World Creation HELP!

Hi all,

I've been trying to create a belivable world in Fractal Terrains for my campaign world setting. Having spent many frustrating hours trying to do so, I've come up empty. I have, however, come up with a few continents that I like. My question: Is it possible to combine these seperate Fractal Terrain files to create my own world map in CC3? If so, how?

Also, any advice on world construction would be much appreciated.

Thanks in advance.



  • I've noticed a couple things that might be helpful to you. The first is the fact that you don't need to import an entire world into CC3- as best I can tell, what gets imported is dependent upon the display in FW when you do so. In other words, importing a Mercator view of the entire planet will get you a different map than importing a Hammer view that's zoomed in on one continent. To that end, you should be able to twist things around to get only those continents that you like, and import those into CC3. From there, you can either detail the individual continents, or start moving them around on a larger world-sized map until they're arranged to your satisfaction- then supplement them with additional bits of your own design to connect them, add to them, or maybe just toss in a few island chains here and there.

    I would note that the conversion process is not perfect- FW converts to CC2, which CC3 can open, but ProFantasy didn't just slap a new number on Campaign Cartographer and call it a day. There's significant differences between CC2-style maps and CC3-style maps, even after converting them in CC3. You might want to consider using the imported data as templates, and then proceed to use the CC3 tools to build upwards from there. It's a lot of work but it can be quite rewarding to see things take shape.
  • It would take a bit of playing around. You can export the different continents, as Stormcaller said, then open a new CC2 map of the correct size (which depends on how big you want your world), import or copy those continents into the new map, save, and then if you wish change it to CC3.
  • Also, best advice I can give on world construction is to study maps and atlases to see what looks right. Then start with coast outlines, then decide where the mountains and sea rifts will be and add the contours. From there add the rivers. Then decide where the forests, plains, etc are (compare with Earth or look at a basic geography book to understand where to place them - eg forests don't grow above a certain height, deserts occur in the shadows of mountains, or where people have overgrazed). If you are a fanatic for detail, I would be drawing in the winds and ocean currents straight after the coast outlines (again, see a geography book or atlas to understand where they go) as they affect climate, and therefore vegetation. After that I'd put in settlements, remembering that civilisation follows rivers, and forms where there are resources. Then roads and borders.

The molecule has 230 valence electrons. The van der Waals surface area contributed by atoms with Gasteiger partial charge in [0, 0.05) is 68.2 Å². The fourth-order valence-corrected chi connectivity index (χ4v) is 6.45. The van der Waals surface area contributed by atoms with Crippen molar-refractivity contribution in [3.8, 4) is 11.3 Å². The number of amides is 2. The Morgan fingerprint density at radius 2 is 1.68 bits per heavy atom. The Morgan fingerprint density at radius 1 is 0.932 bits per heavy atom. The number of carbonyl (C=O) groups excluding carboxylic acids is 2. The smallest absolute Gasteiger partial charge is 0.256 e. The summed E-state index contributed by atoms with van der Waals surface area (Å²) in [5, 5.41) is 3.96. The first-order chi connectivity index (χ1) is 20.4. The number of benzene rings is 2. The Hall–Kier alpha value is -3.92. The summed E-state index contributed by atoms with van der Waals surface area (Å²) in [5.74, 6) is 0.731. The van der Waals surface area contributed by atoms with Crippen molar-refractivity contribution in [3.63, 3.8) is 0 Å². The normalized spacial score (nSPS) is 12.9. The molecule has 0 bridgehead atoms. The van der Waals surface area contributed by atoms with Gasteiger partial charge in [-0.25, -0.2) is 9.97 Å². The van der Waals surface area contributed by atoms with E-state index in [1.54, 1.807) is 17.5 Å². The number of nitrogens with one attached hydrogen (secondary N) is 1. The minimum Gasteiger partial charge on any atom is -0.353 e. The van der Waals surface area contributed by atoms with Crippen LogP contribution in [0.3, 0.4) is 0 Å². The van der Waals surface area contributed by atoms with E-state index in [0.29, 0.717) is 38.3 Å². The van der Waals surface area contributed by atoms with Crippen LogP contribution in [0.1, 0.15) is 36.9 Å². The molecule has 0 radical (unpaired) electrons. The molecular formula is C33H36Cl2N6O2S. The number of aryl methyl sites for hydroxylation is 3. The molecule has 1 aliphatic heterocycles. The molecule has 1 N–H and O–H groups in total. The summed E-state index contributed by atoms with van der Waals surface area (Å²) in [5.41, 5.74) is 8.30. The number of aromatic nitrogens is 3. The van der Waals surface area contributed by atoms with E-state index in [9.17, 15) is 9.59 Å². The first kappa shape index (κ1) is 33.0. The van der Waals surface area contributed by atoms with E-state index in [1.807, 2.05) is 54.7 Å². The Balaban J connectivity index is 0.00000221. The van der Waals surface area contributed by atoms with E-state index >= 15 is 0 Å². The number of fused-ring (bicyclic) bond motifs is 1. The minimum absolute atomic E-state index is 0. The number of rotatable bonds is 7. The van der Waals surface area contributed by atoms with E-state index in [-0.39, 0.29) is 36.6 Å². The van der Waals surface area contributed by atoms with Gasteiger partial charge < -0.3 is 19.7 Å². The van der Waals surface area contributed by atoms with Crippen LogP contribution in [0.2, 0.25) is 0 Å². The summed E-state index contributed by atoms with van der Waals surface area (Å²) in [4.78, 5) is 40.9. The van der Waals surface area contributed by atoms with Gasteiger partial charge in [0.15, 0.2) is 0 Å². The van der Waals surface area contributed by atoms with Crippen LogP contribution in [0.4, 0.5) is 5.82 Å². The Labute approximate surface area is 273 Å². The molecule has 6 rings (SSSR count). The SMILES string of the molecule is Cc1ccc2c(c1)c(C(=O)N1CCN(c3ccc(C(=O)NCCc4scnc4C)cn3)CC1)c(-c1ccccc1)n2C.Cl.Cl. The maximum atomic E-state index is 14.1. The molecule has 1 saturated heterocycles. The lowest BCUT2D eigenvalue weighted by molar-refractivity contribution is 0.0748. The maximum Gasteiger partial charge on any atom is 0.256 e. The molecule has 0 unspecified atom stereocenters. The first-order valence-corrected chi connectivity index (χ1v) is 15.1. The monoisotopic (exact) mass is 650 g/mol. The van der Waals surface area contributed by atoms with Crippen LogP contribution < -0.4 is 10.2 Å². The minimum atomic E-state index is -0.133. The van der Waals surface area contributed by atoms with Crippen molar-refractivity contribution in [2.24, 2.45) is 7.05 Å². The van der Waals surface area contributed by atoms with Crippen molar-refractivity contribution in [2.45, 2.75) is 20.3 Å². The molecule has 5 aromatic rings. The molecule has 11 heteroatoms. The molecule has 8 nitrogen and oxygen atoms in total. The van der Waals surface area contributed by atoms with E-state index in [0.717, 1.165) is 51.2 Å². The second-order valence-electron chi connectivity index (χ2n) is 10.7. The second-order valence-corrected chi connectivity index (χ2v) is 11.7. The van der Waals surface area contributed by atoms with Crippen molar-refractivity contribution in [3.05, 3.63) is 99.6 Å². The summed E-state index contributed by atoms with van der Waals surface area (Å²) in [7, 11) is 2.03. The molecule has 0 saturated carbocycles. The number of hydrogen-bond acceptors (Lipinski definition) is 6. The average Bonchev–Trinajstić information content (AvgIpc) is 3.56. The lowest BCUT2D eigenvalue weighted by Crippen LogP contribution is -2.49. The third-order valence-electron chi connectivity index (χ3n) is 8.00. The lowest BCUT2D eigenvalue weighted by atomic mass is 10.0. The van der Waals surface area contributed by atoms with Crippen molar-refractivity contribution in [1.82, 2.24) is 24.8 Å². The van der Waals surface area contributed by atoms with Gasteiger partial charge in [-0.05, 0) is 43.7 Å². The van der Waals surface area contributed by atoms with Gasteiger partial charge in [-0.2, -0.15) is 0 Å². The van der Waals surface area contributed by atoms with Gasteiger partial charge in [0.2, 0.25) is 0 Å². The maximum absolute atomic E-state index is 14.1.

Hope that helps.
  • Thanks to Stormcaller3801 and LM Rye,

    I'm still getting to grips with CC3 so I'm not sure what its capable of yet. I've gone through the Essentials Booklet and am now working through the pdf manual. I hope that will give me a good grounding in the software. Thanks again for your help, it is appreciated.

  • There's three videos available on this website that are also very useful for getting an idea of what you can do with CC3. Beyond reading and watching, your best bet is going to be just playing around with the software to see what works and what you like. CC3 provides you with an excellent set of tools, but it's like painting: you can have the best brushes and the best paints, but all they are is potential. To get the most out of them you need practice, experimentation, and general familiarity.

    You also need a cohesive style. A painting that has pointillism over here, cubism over there, impressionism here, realism here- it just won't look good. Similarly, you can't put every single paint you own on the canvas. Play around with the symbols, effects, and bitmaps to figure out what you like and don't like, and try to develop a personal style that's internally consistent and not overly complex. For instance, different symbol sets vary greatly in appearance, and putting bitmap fills next to solid colors tends to look off. Try to create a style you like as you experiment, remember the effects that work well together and try mixing and matching.

    That's the big things to remember with CC3 and when you wonder why your first maps don't seem as good as the things other people post, or what you find in the Annuals- it's a matter of practice, familiarity, and style. Just a helpful reminder in case you feel discouraged at times.
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